For some time, “programmed tweets” or “scheduled tweets” have been a controversial topic. We’ve mainly heard the voices of people who advocate against them. They argue that its not real, and that its like “talking to a computer”. I don’t agree with these assertions, so imagine how overjoyed I was to see a true Twitter giant like Aaron Lee admit on his blog that he sometimes programs his tweets.
Some of my Twitter favs like Flipbooks, 2cre8, TechZader, TrendyDC and Ruhani Rabin do it – and do it well. I sometimes do it too, and for all of the reasons Aaron Lee eloquently presents. He arguably penned one of the best social media posts I’ve read all year. Reading it got me thinking: why would someone say programmed tweets do not represent “authenticity” and are “fake”?
People will continue to have their views on the matter. I just ask that people understand that the process of “programmed tweets” is a 4-Step process (and that the computer actually does the easiest part). Seriously. Here we go:
1. The Search for the Tweet: Humans do this. I try to maintain a dynamic and diverse feed, so I’ll look for tweets on travel, tech, music, health, comedy, politics, social media, sustainability, charity, etc. I look far and wide.
2. The Construction (or “look”) of the Tweet: Humans do this. If I find something on a website and want to tweet it, I may add hashtags, and, possibly my own stamp of approval on the subject matter with words like “hot” or “must read”. If I’m retweeting someone, I have to figure out if I want to use “via” or “RT” – the two most popular ways of identifying a retweet.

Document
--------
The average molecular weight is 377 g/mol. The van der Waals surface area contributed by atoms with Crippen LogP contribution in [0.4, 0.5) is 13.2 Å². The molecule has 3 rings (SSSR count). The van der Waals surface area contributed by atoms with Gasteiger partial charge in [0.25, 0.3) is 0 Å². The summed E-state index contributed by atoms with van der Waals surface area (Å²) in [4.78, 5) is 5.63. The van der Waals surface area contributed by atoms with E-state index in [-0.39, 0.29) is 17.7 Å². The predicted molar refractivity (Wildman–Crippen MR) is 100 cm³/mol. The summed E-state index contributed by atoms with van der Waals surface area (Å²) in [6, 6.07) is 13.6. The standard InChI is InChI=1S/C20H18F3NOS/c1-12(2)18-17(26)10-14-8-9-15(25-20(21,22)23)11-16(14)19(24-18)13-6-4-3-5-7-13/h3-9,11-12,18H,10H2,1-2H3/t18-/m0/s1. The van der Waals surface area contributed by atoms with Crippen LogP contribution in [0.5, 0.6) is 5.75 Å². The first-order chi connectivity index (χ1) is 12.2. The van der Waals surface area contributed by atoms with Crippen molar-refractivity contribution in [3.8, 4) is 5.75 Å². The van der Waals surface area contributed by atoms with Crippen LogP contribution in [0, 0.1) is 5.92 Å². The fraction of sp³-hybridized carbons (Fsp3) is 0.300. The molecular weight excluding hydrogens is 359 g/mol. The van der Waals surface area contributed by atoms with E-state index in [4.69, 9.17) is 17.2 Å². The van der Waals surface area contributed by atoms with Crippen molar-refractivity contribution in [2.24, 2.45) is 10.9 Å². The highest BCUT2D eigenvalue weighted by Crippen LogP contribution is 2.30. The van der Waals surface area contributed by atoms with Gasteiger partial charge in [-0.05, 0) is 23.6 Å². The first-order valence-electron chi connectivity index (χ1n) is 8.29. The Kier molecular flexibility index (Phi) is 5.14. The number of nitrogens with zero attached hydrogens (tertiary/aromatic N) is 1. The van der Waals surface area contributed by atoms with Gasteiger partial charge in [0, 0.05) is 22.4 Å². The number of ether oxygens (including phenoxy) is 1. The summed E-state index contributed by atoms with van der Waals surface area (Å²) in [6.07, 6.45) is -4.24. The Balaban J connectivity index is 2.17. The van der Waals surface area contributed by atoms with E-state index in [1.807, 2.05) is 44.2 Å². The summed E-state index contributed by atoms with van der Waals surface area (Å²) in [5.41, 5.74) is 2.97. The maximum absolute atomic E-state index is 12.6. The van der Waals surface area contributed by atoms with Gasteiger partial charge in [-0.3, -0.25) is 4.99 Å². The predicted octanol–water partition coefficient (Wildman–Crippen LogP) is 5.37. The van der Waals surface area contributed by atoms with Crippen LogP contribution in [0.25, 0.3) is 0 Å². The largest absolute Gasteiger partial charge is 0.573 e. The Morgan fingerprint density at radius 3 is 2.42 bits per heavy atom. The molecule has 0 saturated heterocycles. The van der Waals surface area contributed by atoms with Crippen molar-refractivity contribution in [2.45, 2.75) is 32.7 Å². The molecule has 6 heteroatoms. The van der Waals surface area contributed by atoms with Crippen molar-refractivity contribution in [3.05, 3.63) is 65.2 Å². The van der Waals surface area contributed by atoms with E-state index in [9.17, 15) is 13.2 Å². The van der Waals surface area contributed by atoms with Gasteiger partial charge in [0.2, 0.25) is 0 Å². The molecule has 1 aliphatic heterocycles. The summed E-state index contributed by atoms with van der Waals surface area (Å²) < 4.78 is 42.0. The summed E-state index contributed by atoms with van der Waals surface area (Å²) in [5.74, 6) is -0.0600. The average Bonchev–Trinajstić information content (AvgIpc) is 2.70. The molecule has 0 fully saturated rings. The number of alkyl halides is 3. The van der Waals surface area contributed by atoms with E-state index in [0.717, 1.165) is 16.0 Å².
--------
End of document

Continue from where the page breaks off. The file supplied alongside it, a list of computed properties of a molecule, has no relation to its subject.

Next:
3. The Scheduling of the Tweet: Humans do this. I might want to space my tweets, so I’ll have a quote to start the hour, another quote 7-10 minutes later, and then a link. Two hours later, I may want to promote one of my Twitter lists, and in the process promote two names on the list as reasons to follow the list. And then 10 minutes later, I may do two links back to back. In other words, I am in complete control over the time.
4. The “Tweeting of the Tweet” itself: Computers do this…because humans allow it. This is the easiest part of the process. Period.
So why is this controversial? Because you’re not sitting in front of your computer pushing the “tweet” button? To me, its a non-issue. I have good friends who strongly disagree with me. And that’s cool. But I schedule my tweets during the time I sleep -which happens to be the time a lot of my friends in Asia, Europe and Africa are awake, or beginning their day. I love connecting with people all over the planet, and I have ambitions and dreams that make occasional “programmed tweets” a necessity.
My post won’t convince everyone, but I am happy Aaron Lee has given voice and reason to the argument on other side of the issue.